I also draw the honorable member's attention to the fact that, in cases in which assaults on natives have occurred, appropriate remedial action has been taken by administrative officers. For instance, in 1936-37, 29 persons other than natives were convicted for assault upon natives in the territory. Thus, the honorable member's sweeping allegation that administrative officers take no steps whatever to prevent the flogging of natives is entirely unfounded ; it is in conflict with the evidence in the possession of the department bearing on this case. The honorable member also referred to recently promulgated ordinances which, he said, had imposed a penalty upon even the person who complained on behalf of the natives. He stated that his informant had received a. summons for acting in the interests of the natives. Here is a statement supplied to the department by the Administrator -

I lie papers include si statement by Mr. laines Dowsett. supported by, his affidavit and Hint of his brother, Alfred P. -Dowsett. in which he. stated that, on the 22nd November. l!i:fi. "1 met Mr. T. Wallace at the Native Labour Market, and accused bini of forcing an indentured labourer of in inc. named Stirling, to make a complaint against mc." Wallace walked with me to my car which was parked near the. Electric Light .Company's office. and. in the, presence of my brother, Alfred Dowsett. who was seated in the car. he remarked ihat he was very sorry for any personal discomfort caused to nic. through his (Wallace's) action, and offered to pay my fine with all costs. He also stated that he was using me in order to get at the. District Office and thu District Services, and that he was particularly anxious to get Mr. Waugh, Mr.

Evans and "that white-headed old.-

Mantle ". " f am reporting this matter in fairness to your staff, and as 1 am of the opinion that Wallace is acting in a malicious vindictive and under-hand manner, and is also endeavouring to stir lip disaffection among the natives."

That statement is supported by an affidavit, and we may assume that the person referred to has been guilty of inciting the natives. I deplore the fact that Mrs. Wallace, having sent to me a letter containing a series of complaints, did not allow sufficient time for me as a new Minister, to investigate them, but sent a copy of the letter to the honorable member to be made public in this House. That is not the proper way in which to seek information from the department. That, in itself, would appear to be evi- dence that the writer is trying to create disharmony.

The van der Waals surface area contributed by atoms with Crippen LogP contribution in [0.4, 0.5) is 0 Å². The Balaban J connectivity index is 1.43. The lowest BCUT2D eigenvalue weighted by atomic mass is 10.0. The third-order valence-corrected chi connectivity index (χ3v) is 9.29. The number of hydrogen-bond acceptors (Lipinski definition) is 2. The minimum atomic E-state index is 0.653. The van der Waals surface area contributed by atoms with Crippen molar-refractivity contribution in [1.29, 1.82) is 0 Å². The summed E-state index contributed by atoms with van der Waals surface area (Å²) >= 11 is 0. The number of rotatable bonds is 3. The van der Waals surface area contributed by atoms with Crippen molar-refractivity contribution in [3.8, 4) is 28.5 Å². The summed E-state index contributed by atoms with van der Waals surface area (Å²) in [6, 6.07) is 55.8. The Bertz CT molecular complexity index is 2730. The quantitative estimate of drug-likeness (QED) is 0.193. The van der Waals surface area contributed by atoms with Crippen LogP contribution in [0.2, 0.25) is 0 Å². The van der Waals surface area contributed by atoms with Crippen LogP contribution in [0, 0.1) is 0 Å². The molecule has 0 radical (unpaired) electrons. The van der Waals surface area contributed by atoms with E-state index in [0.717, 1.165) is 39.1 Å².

It was stated that there was great loss of life among the natives from pneumonia following measles. The department receives a quarterly report from the territory regarding the health of the natives, and of the population generally, and beyond the fact that a mild form of measles, causing incapacity for only three or four days, has spread among some of the natives, there is nothing to indicate that there has been a severe epidemic. However, in case there may be some later information to be had, I have caused inquiries to be .made to ascertain whether hu epidemic causing loss of life has" occurred. This information has not yet been obtained.

Reference was made to the sentence of five years imposed on To Kone, and to applications which have been made for his release. He has not yet served the full term of bis sentence. We do not know the circumstances surrounding his case. He may not yet have acquired the necessary good conduct marks to justify his release, or there may be other reasons preventing his release before the termination1 of his sentence.


Mr James - The mau who flogged a native to death was released after serving only half his sentence.